oug had it all, and then lost it all—or so he thought.
“This is your 30-day notice,” his boss told him. “We’re downsizing.” Looking down and twirling his pencil, he added, “It’s nothing personal.”
At first Doug felt shock—then disbelief. And it was, indeed, personal. How does a 56-year-old mechanical engineer who has designed airbags and dashboards for 20 years create an interesting résumé? This couldn’t be happening—but it was happening, and right before the Christmas holidays.
“I’m finished—ruined. What will I do?” Doug lamented. “I have a family to support, a house to keep, kids in college, bills to pay.”
I have heard many versions of this story throughout the years, and perhaps you are experiencing one of them right now. Whether you’re facing unemployment or underemployment, a debt crisis or property loss, here are seven basic principles that can help you to minimize your loss, maintain your sanity, and move forward with courage.
1 Create a budget.
Preparing a budget will help you to become aware of the ways you’re spending money, how much you owe, and where you need to cut back. Free online budget generators are available for this purpose. Curb or cut credit card use, and pay off as much debt as you can. Organizations such as CredAbility, a consumer credit counseling service, can help you negotiate payment plans with creditors.1
Crown Financial Ministries has a network of trained volunteer budget counselors who may be able to assist you in this process.2
Place a priority on saving, not spending. Look for deals, discounts, day-old bakeries, and “do-it-yourself” guides. But remember that spending, even when there’s a sale, depletes your funds!
2 Keep working.
In this economy, even if you have a job that you hate, keep working. Be thankful for the work you have, but pursue other ambitions, education, or training on the side. If you’ve lost your job, your new “work” is to find another one. It may take time to overcome the trauma and shock associated with your loss. You may need some time to evaluate your situation. But don’t take too much time—the bills keep coming. Dedicate six to eight hours a day to finding job listings, creating contacts, nailing down interviews, and developing leads. Perseverance, patience, prayer, and creativity are key.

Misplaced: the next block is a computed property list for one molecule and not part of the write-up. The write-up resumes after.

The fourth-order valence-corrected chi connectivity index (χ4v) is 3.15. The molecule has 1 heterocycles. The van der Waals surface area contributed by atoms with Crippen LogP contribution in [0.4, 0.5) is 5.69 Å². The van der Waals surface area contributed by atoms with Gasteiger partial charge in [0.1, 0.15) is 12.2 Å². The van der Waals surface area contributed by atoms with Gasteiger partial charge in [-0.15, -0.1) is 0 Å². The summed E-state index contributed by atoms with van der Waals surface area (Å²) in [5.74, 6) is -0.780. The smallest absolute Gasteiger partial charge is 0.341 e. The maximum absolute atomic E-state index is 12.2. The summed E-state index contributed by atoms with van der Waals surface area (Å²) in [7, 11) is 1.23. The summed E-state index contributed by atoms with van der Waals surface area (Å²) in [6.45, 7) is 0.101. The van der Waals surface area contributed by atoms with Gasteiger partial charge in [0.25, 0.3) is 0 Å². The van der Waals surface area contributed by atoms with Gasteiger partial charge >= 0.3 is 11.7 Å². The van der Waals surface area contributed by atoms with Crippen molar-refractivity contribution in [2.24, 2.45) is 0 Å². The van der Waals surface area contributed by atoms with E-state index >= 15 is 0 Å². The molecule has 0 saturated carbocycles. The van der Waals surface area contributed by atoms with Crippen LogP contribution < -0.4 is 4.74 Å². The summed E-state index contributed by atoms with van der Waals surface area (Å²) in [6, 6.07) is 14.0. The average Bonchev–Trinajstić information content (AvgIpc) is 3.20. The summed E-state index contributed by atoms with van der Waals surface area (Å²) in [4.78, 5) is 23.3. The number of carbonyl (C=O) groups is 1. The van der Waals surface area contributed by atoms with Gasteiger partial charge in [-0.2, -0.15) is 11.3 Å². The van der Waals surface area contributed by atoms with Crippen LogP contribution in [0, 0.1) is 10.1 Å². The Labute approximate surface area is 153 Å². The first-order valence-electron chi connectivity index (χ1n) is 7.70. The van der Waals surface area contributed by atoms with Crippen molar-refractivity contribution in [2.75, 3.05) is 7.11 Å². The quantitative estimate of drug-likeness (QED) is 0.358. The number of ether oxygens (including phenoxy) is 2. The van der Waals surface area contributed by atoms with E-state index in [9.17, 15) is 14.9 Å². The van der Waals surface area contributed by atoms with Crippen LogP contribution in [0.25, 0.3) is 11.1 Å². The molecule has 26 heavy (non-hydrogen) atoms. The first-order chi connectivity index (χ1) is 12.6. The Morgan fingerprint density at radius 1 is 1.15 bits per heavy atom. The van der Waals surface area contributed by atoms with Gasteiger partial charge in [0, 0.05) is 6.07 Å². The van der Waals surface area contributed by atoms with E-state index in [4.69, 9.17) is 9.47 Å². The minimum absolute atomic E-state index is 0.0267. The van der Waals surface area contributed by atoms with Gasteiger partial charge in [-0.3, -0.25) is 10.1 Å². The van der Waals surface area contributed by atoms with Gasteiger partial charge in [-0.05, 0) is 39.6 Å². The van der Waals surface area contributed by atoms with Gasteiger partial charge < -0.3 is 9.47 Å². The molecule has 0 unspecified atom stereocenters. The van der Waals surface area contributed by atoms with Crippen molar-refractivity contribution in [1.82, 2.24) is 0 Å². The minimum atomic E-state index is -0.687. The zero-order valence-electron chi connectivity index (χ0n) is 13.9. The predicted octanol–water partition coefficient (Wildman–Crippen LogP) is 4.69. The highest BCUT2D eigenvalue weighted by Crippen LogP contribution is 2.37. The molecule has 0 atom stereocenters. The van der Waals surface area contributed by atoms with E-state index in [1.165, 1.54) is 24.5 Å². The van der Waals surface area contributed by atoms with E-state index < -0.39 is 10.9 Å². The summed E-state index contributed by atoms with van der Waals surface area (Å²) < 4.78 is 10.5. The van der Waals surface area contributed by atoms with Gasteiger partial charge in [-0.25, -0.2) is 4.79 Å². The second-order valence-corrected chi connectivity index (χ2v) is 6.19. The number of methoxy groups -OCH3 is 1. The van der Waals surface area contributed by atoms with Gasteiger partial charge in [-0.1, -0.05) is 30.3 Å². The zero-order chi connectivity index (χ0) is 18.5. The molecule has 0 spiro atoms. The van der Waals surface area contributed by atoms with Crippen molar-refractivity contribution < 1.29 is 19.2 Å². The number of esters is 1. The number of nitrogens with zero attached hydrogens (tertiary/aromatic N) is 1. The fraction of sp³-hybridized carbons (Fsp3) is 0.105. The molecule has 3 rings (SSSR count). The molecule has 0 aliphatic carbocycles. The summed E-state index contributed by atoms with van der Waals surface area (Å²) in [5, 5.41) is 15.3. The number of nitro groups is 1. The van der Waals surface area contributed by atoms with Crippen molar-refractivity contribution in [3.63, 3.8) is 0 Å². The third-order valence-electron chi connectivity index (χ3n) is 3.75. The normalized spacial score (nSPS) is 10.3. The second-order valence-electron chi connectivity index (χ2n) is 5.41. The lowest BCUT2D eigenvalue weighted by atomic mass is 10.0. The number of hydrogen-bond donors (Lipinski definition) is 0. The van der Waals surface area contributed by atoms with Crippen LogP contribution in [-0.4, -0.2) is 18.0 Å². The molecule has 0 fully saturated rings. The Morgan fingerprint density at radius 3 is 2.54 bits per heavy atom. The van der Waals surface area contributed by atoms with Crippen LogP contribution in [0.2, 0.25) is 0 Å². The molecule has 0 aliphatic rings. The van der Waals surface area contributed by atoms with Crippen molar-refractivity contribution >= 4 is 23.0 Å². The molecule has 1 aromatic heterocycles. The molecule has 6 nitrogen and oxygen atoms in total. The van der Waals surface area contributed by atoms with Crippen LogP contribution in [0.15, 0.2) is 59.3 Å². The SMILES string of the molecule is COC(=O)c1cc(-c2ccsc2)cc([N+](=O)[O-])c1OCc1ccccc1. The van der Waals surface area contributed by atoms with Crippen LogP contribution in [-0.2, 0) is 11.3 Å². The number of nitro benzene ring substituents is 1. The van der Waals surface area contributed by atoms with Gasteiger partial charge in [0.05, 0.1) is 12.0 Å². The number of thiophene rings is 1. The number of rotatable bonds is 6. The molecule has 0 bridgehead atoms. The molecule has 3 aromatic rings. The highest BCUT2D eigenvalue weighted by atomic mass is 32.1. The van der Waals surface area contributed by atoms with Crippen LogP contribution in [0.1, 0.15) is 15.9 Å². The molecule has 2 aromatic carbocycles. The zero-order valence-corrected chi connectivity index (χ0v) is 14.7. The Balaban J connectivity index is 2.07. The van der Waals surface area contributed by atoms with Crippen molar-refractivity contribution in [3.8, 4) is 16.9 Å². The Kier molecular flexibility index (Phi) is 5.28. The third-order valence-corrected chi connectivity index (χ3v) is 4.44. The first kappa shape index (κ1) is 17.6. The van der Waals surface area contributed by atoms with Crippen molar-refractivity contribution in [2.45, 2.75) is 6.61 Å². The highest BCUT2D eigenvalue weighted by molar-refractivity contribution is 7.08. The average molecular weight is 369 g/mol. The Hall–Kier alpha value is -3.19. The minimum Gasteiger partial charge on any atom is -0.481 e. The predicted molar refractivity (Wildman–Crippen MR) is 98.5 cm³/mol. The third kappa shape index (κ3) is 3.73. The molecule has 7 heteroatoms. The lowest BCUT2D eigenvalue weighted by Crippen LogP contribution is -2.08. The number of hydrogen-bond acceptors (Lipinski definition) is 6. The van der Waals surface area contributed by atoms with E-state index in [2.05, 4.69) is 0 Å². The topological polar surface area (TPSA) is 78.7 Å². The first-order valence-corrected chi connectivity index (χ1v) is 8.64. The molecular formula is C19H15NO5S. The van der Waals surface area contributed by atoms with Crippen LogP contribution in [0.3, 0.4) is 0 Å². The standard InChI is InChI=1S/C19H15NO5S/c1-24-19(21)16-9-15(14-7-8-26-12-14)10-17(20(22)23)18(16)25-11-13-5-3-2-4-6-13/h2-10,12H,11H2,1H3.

Doug, the dashboard designing engineer, eventually landed a job transporting cancer patients from hotels to treatment centers—a new line of work that gave him personal satisfaction in spite of a lower paycheck.
“I wouldn’t go back,” he asserts. “We live more frugally, but I have found a new purpose and joy in this job—with less stress.”
3 List personal assets.
Itemize your personal strengths, positive traits, and abilities. Create a short résumé that highlights your specific abilities or traits that match the job you’re applying for. Abilities you may not have used on a prior job may be useful in a new line of work.
4 List property assets.
This may be a good time for a garage sale or even downsizing your home. Collectibles such as old coins, stamps, and antiques have redeemable value. Consignment shops or online sales sites are good ways to sell valuable but nonessential items. Consider other items you can redeem or sell as need dictates, such as stocks, insurance policies, vacation properties, or extra cars.
5 Discover available resources.
Check bulletin boards that post positions at grocery stores, libraries, community centers, churches, hospitals, city hall, and online. Use those sites to post your own services or items for sale. At your local library or social services agency, check out government grants for retraining. What business ideas do you have? What service needs are obvious in your community that you could meet and make a profit doing so? Search for opportunities to barter services for goods. Most important, connect with family, friends, associates, and church members who can lend emotional and spiritual support, business and legal guidance, and financial and practical assistance.
6 Maintain your health.
When Doug lost his engineering job, he “kept his sanity” by going for a 10-mile bike ride every morning. “It helped me to focus my thoughts, fight depression, and maintain a sense of control,” he says. His wife stopped buying expensive prepackaged food and watched for sales on fresh vegetables and fruit. She used more dried beans, brown rice, whole-grain cereals, and potatoes to prepare inexpensive, healthful meals. Managing stress and staying strong require regular hours for sleep, connecting with family and friends, and maintaining a routine of personal grooming and chores.
77 Trust God.
In troublesome times, remember that God is still sovereign. He can defeat impossible situations, and He has solutions. It may be difficult to remain calm in a crisis, but God is able to relieve your anxiety, reveal today’s plan for you, and renew your future. Believe what God’s Word says, and don’t base your outlook on emotions. You may feel out of control, but nothing is out of His control. Be faithful in returning your tithe and offerings, and He will be faithful to you—perhaps in unexpected ways. Claim the promise: “Though I walk in the midst of trouble, you preserve my life” (Ps. 138:7).
Hope and courage are the hallmarks of forward progress, and God will help you develop both as you face your challenges.
Leroy Bruch, C.P.A., is treasurer of the Michigan Conference of Seventh-day Adventists. This article was published November 17, 2011.